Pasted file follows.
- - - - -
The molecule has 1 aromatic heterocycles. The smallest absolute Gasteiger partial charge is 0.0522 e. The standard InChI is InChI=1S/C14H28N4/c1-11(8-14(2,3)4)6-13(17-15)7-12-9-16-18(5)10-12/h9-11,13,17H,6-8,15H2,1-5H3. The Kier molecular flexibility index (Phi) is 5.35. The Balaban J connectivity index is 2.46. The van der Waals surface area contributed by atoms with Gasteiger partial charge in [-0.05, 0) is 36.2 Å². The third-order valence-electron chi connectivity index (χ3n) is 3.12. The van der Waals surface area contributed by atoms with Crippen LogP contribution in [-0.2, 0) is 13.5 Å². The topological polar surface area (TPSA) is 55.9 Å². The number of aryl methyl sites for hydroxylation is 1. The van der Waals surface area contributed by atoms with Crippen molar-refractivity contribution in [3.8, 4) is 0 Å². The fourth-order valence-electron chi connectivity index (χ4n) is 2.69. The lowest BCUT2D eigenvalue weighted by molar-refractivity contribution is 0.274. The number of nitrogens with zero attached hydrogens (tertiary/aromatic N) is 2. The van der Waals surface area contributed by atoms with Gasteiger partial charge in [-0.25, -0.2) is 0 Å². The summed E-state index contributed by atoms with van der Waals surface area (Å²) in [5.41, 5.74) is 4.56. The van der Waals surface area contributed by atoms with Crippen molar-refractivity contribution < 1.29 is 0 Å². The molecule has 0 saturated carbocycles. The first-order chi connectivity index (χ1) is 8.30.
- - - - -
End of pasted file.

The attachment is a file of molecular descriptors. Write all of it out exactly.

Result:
The molecule has 1 aromatic heterocycles. The smallest absolute Gasteiger partial charge is 0.0522 e. The standard InChI is InChI=1S/C14H28N4/c1-11(8-14(2,3)4)6-13(17-15)7-12-9-16-18(5)10-12/h9-11,13,17H,6-8,15H2,1-5H3. The Kier molecular flexibility index (Phi) is 5.35. The Balaban J connectivity index is 2.46. The van der Waals surface area contributed by atoms with Gasteiger partial charge in [-0.05, 0) is 36.2 Å². The third-order valence-electron chi connectivity index (χ3n) is 3.12. The van der Waals surface area contributed by atoms with Crippen LogP contribution in [-0.2, 0) is 13.5 Å². The topological polar surface area (TPSA) is 55.9 Å². The number of aryl methyl sites for hydroxylation is 1. The van der Waals surface area contributed by atoms with Crippen molar-refractivity contribution in [3.8, 4) is 0 Å². The fourth-order valence-electron chi connectivity index (χ4n) is 2.69. The lowest BCUT2D eigenvalue weighted by molar-refractivity contribution is 0.274. The number of nitrogens with zero attached hydrogens (tertiary/aromatic N) is 2. The van der Waals surface area contributed by atoms with Gasteiger partial charge in [-0.25, -0.2) is 0 Å². The summed E-state index contributed by atoms with van der Waals surface area (Å²) in [5.41, 5.74) is 4.56. The van der Waals surface area contributed by atoms with Crippen molar-refractivity contribution < 1.29 is 0 Å². The molecule has 0 saturated carbocycles. The first-order chi connectivity index (χ1) is 8.30.